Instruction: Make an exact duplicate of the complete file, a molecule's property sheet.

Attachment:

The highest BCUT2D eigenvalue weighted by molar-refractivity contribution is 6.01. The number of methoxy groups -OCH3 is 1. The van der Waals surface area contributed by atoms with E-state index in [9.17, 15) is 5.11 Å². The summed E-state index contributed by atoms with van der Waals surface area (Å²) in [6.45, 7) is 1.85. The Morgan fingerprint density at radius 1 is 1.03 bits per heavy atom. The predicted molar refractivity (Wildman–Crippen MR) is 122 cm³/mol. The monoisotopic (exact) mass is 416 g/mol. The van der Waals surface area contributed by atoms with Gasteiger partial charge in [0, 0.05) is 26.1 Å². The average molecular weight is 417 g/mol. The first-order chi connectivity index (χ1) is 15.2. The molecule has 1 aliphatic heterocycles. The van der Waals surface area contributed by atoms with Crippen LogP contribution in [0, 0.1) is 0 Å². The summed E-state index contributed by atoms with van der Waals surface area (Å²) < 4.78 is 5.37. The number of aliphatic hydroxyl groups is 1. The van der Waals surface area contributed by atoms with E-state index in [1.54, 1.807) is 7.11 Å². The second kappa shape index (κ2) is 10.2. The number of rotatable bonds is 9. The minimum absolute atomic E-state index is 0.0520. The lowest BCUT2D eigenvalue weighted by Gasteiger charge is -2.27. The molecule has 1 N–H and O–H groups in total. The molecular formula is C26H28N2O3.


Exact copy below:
The highest BCUT2D eigenvalue weighted by molar-refractivity contribution is 6.01. The number of methoxy groups -OCH3 is 1. The van der Waals surface area contributed by atoms with E-state index in [9.17, 15) is 5.11 Å². The summed E-state index contributed by atoms with van der Waals surface area (Å²) in [6.45, 7) is 1.85. The Morgan fingerprint density at radius 1 is 1.03 bits per heavy atom. The predicted molar refractivity (Wildman–Crippen MR) is 122 cm³/mol. The monoisotopic (exact) mass is 416 g/mol. The van der Waals surface area contributed by atoms with Gasteiger partial charge in [0, 0.05) is 26.1 Å². The average molecular weight is 417 g/mol. The first-order chi connectivity index (χ1) is 15.2. The molecule has 1 aliphatic heterocycles. The van der Waals surface area contributed by atoms with Crippen LogP contribution in [0, 0.1) is 0 Å². The summed E-state index contributed by atoms with van der Waals surface area (Å²) < 4.78 is 5.37. The number of aliphatic hydroxyl groups is 1. The van der Waals surface area contributed by atoms with E-state index in [1.54, 1.807) is 7.11 Å². The second kappa shape index (κ2) is 10.2. The number of rotatable bonds is 9. The minimum absolute atomic E-state index is 0.0520. The lowest BCUT2D eigenvalue weighted by Gasteiger charge is -2.27. The molecule has 1 N–H and O–H groups in total. The molecular formula is C26H28N2O3.